We metalheads call things “metal” even when what we’re talking about isn’t music. Most of the time, it’s meant as a compliment (the ultimate compliment). Sometimes it’s just a description. In either case, I don’t think I could come up with a definition of what “metal” means when it’s used this way. It’s kind of like what Supreme Court Justice Potter Stewart famously said about porn in Jacobellis v. Ohio (1964):
I shall not today attempt further to define the kinds of material I understand to be embraced within that shorthand description [“hard-core pornography”]; and perhaps I could never succeed in intelligibly doing so. But I know it when I see it . . . .
Yesterday, while wasting my fucking time expanding my mind on the Internet, I came across one non-musical thing after another that made me think, “that’s metal” — from a cool New Zealand metal site, to abandoned buildings in Detroit, to rugby, to hakas, to Nelson Mandela, to poetry. Allow me to share (after the jump).
First, I discovered a web site called STEFF METAL. It’s the brainchild of a woman in New Zealand named Steff (calm down dudes, she’s married). Steff knows how to write, and her blog is full of cool stuff that’s “metal,” even if it isn’t always about music. (Yes, Steff linked to a couple of our posts, but we’re not vain enough yet to use that as the sole criterion for cool sites; otherwise, there would only be about 3 cool sites on the Internet.) Steff’s site is definitely metal. Go check it out and tell me if you disagree.
One of the items in Steff’s latest post is about a series of photos of abandoned buildings in Detroit. Following her link took me to this place, where I saw 11 fucking amazing photographs (including the one at the top of this post of the United Artists theater) by two dudes named Yves Marchand and Romain Meffre. From that place, I followed a link to the photographers’ own site, where more awesome photos of Detroit’s deterioration can be found. I think there’s something beautiful in the ugliness — which makes it “metal.”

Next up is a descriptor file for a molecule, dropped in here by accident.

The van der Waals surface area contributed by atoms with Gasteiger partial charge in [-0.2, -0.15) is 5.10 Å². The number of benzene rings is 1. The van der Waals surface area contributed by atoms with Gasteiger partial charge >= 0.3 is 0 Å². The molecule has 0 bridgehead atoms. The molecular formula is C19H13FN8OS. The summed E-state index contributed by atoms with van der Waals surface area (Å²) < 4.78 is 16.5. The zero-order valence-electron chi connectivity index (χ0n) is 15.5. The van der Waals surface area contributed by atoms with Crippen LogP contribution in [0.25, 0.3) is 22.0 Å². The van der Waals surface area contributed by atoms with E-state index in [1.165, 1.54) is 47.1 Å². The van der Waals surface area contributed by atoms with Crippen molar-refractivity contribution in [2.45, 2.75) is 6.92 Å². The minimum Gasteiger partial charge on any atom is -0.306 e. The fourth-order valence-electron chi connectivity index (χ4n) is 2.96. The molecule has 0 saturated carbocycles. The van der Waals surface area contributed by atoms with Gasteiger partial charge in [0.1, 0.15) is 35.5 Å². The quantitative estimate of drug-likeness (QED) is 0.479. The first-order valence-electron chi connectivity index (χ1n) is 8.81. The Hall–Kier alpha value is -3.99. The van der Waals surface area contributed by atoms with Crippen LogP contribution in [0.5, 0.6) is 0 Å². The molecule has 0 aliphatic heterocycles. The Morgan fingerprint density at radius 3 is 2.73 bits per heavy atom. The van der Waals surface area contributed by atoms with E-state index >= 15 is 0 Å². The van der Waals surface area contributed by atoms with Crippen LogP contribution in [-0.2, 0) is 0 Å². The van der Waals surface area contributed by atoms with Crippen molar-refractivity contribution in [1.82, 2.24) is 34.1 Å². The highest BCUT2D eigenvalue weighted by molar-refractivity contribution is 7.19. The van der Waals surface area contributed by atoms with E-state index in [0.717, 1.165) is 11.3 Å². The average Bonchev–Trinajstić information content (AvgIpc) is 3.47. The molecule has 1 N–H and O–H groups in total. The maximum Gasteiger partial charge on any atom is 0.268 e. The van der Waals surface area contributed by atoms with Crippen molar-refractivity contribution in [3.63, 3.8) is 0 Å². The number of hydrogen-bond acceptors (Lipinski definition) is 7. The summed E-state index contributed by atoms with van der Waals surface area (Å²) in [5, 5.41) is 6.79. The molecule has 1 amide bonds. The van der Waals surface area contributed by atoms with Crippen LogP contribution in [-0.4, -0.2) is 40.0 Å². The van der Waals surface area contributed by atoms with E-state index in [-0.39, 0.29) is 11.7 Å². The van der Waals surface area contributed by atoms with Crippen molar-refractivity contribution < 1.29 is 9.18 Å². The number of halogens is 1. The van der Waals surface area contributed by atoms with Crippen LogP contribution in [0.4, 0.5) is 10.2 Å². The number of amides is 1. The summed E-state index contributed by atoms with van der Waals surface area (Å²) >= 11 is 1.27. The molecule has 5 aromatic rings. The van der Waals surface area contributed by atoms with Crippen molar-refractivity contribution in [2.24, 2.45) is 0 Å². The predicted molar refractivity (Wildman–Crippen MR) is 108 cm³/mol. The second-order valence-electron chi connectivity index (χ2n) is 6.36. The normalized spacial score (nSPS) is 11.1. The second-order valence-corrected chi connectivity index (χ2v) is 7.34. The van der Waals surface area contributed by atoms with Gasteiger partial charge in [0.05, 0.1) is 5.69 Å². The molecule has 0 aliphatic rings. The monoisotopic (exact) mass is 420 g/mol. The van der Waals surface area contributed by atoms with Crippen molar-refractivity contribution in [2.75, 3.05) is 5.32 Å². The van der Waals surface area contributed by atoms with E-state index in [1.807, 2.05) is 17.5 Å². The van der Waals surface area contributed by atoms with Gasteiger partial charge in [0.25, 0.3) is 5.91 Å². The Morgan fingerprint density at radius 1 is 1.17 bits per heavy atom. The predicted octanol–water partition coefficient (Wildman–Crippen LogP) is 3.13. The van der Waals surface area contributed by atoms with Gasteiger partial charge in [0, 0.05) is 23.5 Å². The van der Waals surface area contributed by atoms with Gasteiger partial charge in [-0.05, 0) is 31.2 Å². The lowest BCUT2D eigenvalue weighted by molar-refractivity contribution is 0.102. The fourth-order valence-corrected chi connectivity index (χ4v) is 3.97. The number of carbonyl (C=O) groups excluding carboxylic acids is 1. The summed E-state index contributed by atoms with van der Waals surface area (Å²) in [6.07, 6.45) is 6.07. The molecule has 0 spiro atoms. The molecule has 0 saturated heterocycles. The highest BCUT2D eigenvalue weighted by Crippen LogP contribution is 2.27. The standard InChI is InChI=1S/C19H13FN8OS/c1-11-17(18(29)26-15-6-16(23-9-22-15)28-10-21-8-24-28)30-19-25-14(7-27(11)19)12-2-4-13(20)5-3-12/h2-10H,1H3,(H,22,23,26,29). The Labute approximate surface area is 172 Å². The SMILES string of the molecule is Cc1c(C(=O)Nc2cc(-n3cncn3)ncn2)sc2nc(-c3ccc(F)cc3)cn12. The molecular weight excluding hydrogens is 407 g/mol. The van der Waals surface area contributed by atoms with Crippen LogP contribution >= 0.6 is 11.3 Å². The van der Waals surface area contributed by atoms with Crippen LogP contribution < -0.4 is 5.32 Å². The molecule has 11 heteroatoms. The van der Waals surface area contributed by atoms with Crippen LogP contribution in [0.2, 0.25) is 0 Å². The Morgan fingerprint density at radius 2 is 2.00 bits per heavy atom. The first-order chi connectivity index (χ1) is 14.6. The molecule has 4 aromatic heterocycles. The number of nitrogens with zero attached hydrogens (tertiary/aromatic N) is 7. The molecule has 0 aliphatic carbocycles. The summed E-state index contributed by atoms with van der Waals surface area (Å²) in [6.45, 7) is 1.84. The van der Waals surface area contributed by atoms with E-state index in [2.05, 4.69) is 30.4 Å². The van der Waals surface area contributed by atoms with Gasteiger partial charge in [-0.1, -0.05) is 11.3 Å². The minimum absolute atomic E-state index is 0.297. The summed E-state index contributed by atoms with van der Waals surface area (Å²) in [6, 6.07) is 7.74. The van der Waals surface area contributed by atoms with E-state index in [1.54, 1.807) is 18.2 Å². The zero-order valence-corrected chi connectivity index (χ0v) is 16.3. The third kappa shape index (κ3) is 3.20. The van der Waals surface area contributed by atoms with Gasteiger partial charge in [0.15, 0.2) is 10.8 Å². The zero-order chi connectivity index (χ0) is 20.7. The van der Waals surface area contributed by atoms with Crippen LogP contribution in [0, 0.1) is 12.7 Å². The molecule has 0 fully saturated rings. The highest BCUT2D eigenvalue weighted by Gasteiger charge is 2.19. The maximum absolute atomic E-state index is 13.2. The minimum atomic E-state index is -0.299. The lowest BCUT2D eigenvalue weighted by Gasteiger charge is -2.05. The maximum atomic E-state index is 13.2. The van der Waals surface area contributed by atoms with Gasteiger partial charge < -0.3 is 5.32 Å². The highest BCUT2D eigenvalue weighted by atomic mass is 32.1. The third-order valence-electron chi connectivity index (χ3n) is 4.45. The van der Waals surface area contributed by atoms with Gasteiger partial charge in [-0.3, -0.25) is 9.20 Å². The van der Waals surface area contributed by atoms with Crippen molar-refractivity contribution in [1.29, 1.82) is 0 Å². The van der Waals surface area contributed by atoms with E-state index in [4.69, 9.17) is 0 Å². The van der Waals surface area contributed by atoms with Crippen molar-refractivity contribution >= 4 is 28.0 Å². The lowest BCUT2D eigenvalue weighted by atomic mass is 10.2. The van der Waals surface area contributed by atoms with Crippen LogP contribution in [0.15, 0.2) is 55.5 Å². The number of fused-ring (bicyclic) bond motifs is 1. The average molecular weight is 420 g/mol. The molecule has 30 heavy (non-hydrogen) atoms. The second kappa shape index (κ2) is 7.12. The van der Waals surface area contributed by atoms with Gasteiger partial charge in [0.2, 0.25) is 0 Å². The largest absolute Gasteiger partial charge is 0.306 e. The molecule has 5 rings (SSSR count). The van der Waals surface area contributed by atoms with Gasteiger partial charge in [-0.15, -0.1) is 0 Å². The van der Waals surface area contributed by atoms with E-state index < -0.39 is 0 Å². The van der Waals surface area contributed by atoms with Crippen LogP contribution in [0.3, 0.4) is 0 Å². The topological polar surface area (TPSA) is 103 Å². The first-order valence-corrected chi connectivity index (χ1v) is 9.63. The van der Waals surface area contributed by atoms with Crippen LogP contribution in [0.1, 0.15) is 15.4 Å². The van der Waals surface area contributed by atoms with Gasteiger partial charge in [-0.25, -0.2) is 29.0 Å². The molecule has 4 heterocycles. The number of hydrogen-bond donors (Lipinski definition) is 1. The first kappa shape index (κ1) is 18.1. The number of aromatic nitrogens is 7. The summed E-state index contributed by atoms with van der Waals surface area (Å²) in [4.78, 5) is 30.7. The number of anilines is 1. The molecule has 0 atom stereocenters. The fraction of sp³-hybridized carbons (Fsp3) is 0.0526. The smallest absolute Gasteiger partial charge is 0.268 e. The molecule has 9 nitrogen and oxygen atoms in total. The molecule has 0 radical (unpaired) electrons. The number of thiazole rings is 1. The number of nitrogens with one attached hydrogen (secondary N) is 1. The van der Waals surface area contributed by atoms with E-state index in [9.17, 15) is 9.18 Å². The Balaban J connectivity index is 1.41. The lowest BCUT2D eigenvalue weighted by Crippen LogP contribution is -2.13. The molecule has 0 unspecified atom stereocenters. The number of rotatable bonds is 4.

The fact that Steff is from New Zealand caused me to think about the end of Invictus, a really good movie I saw over the holidays about true-life events. Much of the movie builds toward a World Cup rugby match hosted in South Africa in 1995 between South Africa and New Zealand. Rugby is brutal, which makes it metal — a bunch of burly animals without pads running over each other non-stop for two 40-minute halves and then getting shit-faced afterwards.
New Zealand’s national rugby team is called the All Blacks. They’ve consistently been one of the best rugby teams in the world for, like, forever. They play the brutal sport of rugby, they wear black, they’re called the All Blacks, and they kick ass. Seems pretty metal to me.
And if there were any doubt, the All Blacks perform a haka, which is a Māori war dance, before each international match. The haka has been closely associated with New Zealand rugby ever since 1884. You can see it at the end of Invictus. More immediately, you can see a sample below. It’s in-your-face, it’s over-the-top, it’s warlike. It’s definitely metal. What’s particularly cool is that the poor fuckers on the opposing team have to stand there and take it. Odds are, they’re about to get their asses kicked too.
Then, thinking about the movie Invictus, I tracked down the poem for which the movie is named. It’s by an English poet named William Ernest Henley, who died in 1903. While imprisoned (for 27 fucking years), Nelson Mandela kept a copy of the poem on a scrap of paper and referred to it often. In the movie, after becoming president of his country following those 27 fucking years in prison, he gives the poem to the captain of the South African rugby team before its match against the All Blacks. The last two stanzas read as follows:
Beyond this place of wrath and tears
Looms but the Horror of the shade,
And yet the menace of the years
Finds and shall find me unafraid.
It matters not how strait the gate,
How charged with punishments the scroll,
I am the master of my fate:
I am the captain of my soul.
Nelson Mandela is metal. So is that poem.
Final word: STEFF METAL also included a link to this piece of brilliance, which imagines what it would be like if Star Wars was on Facebook. I wouldn’t call it “metal,” but it’s fucking hysterical.
You may now return to your regularly scheduled programming.